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A retrospective analysis of colchicine in combination with NSAIDs therapy in patients with systemic form of adult-onset Still's disease with serositis


1, 2, 3, 4, 5, 6, 7, 8

 

  1. Almazov National Medical Research Centre, Saint Petersburg, Russia. myachikova_vyu@almazovcentre.ru
  2. Almazov National Medical Research Centre, Saint Petersburg, Russia.
  3. Almazov National Medical Research Centre, Saint Petersburg, Russia.
  4. Center for Molecular Medicine, First Pavlov State Medical University of Saint Petersburg, Russia.
  5. Center for Molecular Medicine, First Pavlov State Medical University of Saint Petersburg, Russia.
  6. Center for Molecular Medicine, First Pavlov State Medical University of Saint Petersburg, Russia.
  7. Department of Rheumatology, Helios Clinic, cooperation partner of the Otto-von-Guericke-University and Rheumazentrum e.V., Magdeburg, Germany.
  8. Almazov National Medical Research Centre, Saint Petersburg, and Saint Petersburg State University, Scientific, Clinical and Educational Centre of Gastroenterology and Hepatology, St. Petersburg, Russia.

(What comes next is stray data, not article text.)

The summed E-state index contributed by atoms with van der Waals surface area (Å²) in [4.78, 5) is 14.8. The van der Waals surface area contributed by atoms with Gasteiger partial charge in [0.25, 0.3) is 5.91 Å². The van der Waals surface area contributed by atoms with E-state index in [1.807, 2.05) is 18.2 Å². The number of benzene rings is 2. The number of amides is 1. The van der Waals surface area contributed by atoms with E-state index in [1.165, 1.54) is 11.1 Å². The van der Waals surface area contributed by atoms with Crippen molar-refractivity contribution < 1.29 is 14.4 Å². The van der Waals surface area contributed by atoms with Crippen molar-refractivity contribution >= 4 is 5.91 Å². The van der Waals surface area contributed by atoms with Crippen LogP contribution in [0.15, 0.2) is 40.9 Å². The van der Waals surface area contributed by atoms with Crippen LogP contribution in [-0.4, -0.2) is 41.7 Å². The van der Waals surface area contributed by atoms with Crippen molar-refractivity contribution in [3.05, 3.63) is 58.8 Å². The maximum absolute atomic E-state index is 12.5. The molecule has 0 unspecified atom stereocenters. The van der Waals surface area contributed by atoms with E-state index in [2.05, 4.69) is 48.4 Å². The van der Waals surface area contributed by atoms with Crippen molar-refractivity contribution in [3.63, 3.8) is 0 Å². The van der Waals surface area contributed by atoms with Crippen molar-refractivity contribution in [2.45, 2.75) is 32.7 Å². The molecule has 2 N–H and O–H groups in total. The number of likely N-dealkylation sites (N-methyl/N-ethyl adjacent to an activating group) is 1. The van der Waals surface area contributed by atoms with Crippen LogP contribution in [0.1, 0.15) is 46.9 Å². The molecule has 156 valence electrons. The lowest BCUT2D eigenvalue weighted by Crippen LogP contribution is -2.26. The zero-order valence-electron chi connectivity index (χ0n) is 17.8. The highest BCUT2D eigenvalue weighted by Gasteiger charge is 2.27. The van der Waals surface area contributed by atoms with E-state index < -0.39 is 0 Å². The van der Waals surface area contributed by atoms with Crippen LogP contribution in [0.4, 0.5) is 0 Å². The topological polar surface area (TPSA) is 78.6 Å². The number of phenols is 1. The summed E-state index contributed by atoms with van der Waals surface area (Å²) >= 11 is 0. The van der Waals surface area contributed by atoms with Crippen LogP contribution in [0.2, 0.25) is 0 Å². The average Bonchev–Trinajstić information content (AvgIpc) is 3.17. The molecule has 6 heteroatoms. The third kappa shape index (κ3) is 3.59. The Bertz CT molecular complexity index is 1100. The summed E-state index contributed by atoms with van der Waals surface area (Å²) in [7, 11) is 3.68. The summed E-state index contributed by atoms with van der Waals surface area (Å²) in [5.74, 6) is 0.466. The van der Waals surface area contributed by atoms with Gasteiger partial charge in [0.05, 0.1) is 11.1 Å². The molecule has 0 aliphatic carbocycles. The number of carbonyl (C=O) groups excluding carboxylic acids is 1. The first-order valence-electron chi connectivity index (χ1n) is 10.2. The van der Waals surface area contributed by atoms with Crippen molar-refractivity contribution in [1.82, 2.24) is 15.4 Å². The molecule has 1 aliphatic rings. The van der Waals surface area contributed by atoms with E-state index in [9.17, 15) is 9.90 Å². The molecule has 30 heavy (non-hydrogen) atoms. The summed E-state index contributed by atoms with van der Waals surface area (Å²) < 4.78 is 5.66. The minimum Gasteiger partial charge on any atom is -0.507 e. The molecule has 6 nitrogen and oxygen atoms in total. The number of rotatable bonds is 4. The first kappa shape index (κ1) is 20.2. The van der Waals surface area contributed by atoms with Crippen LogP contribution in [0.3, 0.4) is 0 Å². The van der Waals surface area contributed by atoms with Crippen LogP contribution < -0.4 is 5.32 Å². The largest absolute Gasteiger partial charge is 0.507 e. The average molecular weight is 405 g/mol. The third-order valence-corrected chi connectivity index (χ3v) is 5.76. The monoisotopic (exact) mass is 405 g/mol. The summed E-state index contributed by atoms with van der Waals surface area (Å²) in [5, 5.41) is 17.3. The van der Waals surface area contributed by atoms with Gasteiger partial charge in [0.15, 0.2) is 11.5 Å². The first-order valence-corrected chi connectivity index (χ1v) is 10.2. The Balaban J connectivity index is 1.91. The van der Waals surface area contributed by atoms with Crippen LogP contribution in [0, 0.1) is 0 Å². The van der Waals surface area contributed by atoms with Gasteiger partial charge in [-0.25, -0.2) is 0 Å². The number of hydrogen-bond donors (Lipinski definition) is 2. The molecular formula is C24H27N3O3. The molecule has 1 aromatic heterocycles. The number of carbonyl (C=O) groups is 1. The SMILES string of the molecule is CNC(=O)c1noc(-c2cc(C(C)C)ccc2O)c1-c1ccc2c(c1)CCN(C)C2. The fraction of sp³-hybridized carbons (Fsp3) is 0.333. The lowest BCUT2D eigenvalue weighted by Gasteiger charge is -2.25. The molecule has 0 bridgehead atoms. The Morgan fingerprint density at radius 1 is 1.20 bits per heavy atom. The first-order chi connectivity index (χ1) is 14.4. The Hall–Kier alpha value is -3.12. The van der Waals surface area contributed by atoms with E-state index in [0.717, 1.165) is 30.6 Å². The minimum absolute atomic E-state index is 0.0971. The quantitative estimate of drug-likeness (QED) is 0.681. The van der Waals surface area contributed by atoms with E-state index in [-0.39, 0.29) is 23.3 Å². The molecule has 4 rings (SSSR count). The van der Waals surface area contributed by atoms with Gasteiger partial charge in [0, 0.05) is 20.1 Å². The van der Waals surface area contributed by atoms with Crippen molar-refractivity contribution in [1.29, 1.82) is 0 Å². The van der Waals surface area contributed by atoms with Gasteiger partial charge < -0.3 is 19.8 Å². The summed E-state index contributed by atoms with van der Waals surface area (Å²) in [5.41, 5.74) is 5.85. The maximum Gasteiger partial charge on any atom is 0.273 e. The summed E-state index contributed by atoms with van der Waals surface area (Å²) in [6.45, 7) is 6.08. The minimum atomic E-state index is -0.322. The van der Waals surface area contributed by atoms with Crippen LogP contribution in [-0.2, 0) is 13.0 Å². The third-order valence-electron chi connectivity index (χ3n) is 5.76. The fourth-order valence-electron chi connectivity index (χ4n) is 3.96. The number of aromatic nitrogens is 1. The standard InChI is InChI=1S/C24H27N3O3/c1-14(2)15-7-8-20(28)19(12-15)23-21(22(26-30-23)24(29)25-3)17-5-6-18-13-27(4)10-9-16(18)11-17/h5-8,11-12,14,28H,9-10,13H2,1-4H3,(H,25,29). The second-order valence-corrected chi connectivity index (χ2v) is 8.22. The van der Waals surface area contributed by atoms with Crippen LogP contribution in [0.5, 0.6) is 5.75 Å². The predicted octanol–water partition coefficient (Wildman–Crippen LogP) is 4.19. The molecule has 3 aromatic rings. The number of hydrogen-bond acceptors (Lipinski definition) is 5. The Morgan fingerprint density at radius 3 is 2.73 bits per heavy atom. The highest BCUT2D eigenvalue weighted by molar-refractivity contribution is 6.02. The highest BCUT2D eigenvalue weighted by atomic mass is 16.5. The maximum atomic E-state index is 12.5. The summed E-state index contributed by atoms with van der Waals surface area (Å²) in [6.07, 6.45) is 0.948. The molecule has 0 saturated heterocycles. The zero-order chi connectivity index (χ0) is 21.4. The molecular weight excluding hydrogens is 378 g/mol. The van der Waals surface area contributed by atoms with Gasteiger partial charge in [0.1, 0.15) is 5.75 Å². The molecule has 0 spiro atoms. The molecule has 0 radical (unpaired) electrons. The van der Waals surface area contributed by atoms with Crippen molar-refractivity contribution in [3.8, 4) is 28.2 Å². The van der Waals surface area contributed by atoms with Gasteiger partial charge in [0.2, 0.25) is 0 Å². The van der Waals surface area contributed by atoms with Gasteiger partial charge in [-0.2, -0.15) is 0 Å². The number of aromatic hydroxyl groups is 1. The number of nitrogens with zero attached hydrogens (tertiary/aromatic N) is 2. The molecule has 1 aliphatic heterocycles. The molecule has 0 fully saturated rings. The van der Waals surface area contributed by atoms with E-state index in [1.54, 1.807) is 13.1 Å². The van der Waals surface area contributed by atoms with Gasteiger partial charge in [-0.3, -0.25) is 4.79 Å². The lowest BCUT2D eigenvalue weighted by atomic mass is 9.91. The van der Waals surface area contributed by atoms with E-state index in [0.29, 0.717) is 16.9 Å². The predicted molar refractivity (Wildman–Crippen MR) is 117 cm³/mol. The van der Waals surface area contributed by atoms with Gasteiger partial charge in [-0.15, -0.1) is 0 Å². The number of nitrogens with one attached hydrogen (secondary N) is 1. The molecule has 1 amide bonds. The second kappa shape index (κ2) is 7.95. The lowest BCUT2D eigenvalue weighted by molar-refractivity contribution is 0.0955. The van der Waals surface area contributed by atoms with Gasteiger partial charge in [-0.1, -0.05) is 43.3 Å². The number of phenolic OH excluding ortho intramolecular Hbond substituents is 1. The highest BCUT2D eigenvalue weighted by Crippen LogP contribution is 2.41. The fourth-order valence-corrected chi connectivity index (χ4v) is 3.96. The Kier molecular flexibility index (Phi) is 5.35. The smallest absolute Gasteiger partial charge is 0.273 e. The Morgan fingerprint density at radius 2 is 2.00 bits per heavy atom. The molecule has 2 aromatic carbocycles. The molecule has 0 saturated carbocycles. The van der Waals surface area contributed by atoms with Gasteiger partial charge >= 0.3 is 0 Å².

CER15064
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PMID: 35084308 [PubMed]

Received: 10/08/2021
Accepted : 15/11/2021
In Press: 12/01/2022

Abstract

OBJECTIVES:
Adult-onset Still’s disease (AOSD) is increasingly viewed as autoinflammatory disease associated with the so-called inflammasomopathy. Proinflammatory cytokines, such as IL-18 and IL-1β, processed through the inflammasome machinery, play an important role in the pathogenesis of AOSD. AOSD is heterogenous, therefore there are two subtypes of the disease, systemic and articular, which probably imply different approaches for the treatment. Over 20% of patients with systemic AOSD have serositis. Recently, colchicine in combination with non-steroidal anti-inflammatory drugs (NSAIDs) has become the “gold standard” for recurrent pericarditis treatment. However, data on this combination therapy in AOSD are scarce.
METHODS:
In this retrospective case series study, we assessed the medical history of 20 patients with a systemic form of AOSD. All patients had pericarditis and received а combination of NSAIDs (in most cases ibuprofen 600-800 mg x3 daily) and colchicine (1 mg daily) for treatment.
RESULTS:
13/20 (65%) of patients responded to this combination of anti-inflammatory drugs. Of note, not only pericarditis, but also other manifestations were improved such as arthritis, rash, hepatomegaly, acute phase reactants, and abnormal liver tests.
CONCLUSIONS:
The low cost, safety and wide availability of such therapy make this option relevant and determine the need for further study.

DOI: https://doi.org/10.55563/clinexprheumatol/1o41c8

Rheumatology Article